Nigeria, rickshaws and boats get aid to Covid hotspots

Kéké rickshaws used to send aid to Kano, Nigeria Photo credit: (C)WFP

 KANO – The Nigerian Government and the United Nations World Food Programme (WFP) today launched a cash and food assistance programme in the three urban COVID-19 hotspots of Abuja, Kano and Lagos. The Government has released 2,000 metric tons of food from its Strategic Grain Reserve (valued at US$1 million), while WFP is releasing US$3 million to provide cash assistance. 

 Working together with the Federal Ministry of Humanitarian Affairs, Disaster Management and Social Development, this is the first time that WFP is expanding its programme in Nigeria to reach people in towns and cities - where millions of people are threatened with hunger and malnutrition due to the socio-economic fallout from the COVID-19 pandemic.

 Across Nigeria - Africa’s biggest economy and most populous country - people who earn the least have lost the most as a result of the pandemic. Approximately 90 per cent of the population depend on a daily wage to survive, and many of these people live in urban areas. These informal workers have lost up to 80 per cent of their earnings. With a lack of income and increasing food prices, more and more people are finding it extremely difficult to meet their food needs. The prices of basic cereals have risen by 15 per cent in the last month alone, and the national price of millet - Nigeria’s staple food - has doubled over the past year. To cope with hunger, families are being forced to borrow money and food, or sell their remaining assets – plunging them deeper into poverty.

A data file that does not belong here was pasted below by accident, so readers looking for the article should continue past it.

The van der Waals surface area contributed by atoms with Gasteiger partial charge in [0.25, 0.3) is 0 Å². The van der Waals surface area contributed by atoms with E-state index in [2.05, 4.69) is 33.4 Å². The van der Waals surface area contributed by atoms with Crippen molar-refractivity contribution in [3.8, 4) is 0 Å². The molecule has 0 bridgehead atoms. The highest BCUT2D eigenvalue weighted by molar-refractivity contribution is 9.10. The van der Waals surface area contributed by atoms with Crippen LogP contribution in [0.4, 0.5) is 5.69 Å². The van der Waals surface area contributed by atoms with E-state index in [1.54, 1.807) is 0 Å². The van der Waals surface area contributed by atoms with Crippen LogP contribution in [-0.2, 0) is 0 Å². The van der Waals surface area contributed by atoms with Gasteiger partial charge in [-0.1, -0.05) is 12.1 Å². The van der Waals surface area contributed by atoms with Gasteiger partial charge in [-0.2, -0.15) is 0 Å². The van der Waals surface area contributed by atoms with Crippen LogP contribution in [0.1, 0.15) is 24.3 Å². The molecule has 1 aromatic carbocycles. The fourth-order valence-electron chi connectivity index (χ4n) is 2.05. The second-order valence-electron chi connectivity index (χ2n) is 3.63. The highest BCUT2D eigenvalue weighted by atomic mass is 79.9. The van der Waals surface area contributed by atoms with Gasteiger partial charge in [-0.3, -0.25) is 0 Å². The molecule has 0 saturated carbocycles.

"This partnership has enabled us to save the lives of thousands of people in Kano State during these difficult times,” said Governor Ganduje at a joint press conference held today.

 Distribution of cash and food began in Kano State to complement the Government’s on-going efforts to cushion the impact of the pandemic. In the coming weeks and months, WFP will continue to work with the Governments of Abuja and Lagos to support the most vulnerable families.

 To minimise the risk of exposure to the virus, WFP has arranged for home deliveries of cash and food. In Kano, food will be delivered using the local ‘ke-ke‘ rickshaw service. In Lagos, WFP is partnering with the State Government to deliver food using boats to reach families living in the riverine community of Makoko. Meanwhile, in all three urban areas, cash will be transferred through pre-paid debit cards or online bank transfers.

 “The Government of Nigeria has shown great commitment and leadership in responding to this crisis. This is exactly what we need during this time of pandemic and beyond to achieve Zero Hunger in Nigeria,” said Paul Howe, WFP Country Director and Representative.